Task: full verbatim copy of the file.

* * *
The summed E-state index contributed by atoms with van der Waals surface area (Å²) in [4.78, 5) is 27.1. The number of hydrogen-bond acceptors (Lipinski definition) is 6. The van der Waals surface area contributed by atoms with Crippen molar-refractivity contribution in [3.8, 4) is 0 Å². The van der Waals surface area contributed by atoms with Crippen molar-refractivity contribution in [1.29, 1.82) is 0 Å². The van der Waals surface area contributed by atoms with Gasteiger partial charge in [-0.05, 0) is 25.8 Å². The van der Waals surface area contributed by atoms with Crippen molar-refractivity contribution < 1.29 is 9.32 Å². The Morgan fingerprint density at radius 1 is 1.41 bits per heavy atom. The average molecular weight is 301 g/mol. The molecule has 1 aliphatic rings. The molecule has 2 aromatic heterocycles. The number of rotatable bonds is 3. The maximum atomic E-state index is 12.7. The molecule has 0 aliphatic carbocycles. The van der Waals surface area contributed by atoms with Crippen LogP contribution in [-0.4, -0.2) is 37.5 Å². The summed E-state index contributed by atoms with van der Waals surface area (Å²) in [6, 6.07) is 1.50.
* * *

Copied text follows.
The summed E-state index contributed by atoms with van der Waals surface area (Å²) in [4.78, 5) is 27.1. The number of hydrogen-bond acceptors (Lipinski definition) is 6. The van der Waals surface area contributed by atoms with Crippen molar-refractivity contribution in [3.8, 4) is 0 Å². The van der Waals surface area contributed by atoms with Crippen molar-refractivity contribution in [1.29, 1.82) is 0 Å². The van der Waals surface area contributed by atoms with Gasteiger partial charge in [-0.05, 0) is 25.8 Å². The van der Waals surface area contributed by atoms with Crippen molar-refractivity contribution < 1.29 is 9.32 Å². The Morgan fingerprint density at radius 1 is 1.41 bits per heavy atom. The average molecular weight is 301 g/mol. The molecule has 1 aliphatic rings. The molecule has 2 aromatic heterocycles. The number of rotatable bonds is 3. The maximum atomic E-state index is 12.7. The molecule has 0 aliphatic carbocycles. The van der Waals surface area contributed by atoms with Crippen LogP contribution in [-0.4, -0.2) is 37.5 Å². The summed E-state index contributed by atoms with van der Waals surface area (Å²) in [6, 6.07) is 1.50.